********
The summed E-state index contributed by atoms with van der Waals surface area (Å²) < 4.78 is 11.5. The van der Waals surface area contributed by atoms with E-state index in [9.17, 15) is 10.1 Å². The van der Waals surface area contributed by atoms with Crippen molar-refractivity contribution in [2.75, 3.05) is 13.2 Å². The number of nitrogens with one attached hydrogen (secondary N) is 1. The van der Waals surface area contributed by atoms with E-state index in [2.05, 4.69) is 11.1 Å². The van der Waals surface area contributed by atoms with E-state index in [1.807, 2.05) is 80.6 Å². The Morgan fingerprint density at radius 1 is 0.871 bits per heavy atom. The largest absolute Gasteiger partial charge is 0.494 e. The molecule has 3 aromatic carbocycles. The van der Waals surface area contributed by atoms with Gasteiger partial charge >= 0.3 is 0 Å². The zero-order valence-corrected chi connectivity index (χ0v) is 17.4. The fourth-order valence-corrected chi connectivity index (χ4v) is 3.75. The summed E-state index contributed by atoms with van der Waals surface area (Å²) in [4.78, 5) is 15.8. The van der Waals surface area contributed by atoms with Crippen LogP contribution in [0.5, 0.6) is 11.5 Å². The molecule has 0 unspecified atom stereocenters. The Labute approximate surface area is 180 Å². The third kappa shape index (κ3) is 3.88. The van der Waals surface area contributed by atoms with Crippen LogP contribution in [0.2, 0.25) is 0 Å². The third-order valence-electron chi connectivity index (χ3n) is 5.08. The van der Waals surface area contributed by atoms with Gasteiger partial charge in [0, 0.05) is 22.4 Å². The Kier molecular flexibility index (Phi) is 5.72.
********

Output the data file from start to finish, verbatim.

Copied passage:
The summed E-state index contributed by atoms with van der Waals surface area (Å²) < 4.78 is 11.5. The van der Waals surface area contributed by atoms with E-state index in [9.17, 15) is 10.1 Å². The van der Waals surface area contributed by atoms with Crippen molar-refractivity contribution in [2.75, 3.05) is 13.2 Å². The number of nitrogens with one attached hydrogen (secondary N) is 1. The van der Waals surface area contributed by atoms with E-state index in [2.05, 4.69) is 11.1 Å². The van der Waals surface area contributed by atoms with E-state index in [1.807, 2.05) is 80.6 Å². The Morgan fingerprint density at radius 1 is 0.871 bits per heavy atom. The largest absolute Gasteiger partial charge is 0.494 e. The molecule has 3 aromatic carbocycles. The van der Waals surface area contributed by atoms with Gasteiger partial charge >= 0.3 is 0 Å². The zero-order valence-corrected chi connectivity index (χ0v) is 17.4. The fourth-order valence-corrected chi connectivity index (χ4v) is 3.75. The summed E-state index contributed by atoms with van der Waals surface area (Å²) in [4.78, 5) is 15.8. The van der Waals surface area contributed by atoms with Crippen LogP contribution in [0.5, 0.6) is 11.5 Å². The molecule has 0 unspecified atom stereocenters. The Labute approximate surface area is 180 Å². The third kappa shape index (κ3) is 3.88. The van der Waals surface area contributed by atoms with Crippen LogP contribution in [0.2, 0.25) is 0 Å². The third-order valence-electron chi connectivity index (χ3n) is 5.08. The van der Waals surface area contributed by atoms with Gasteiger partial charge in [0, 0.05) is 22.4 Å². The Kier molecular flexibility index (Phi) is 5.72.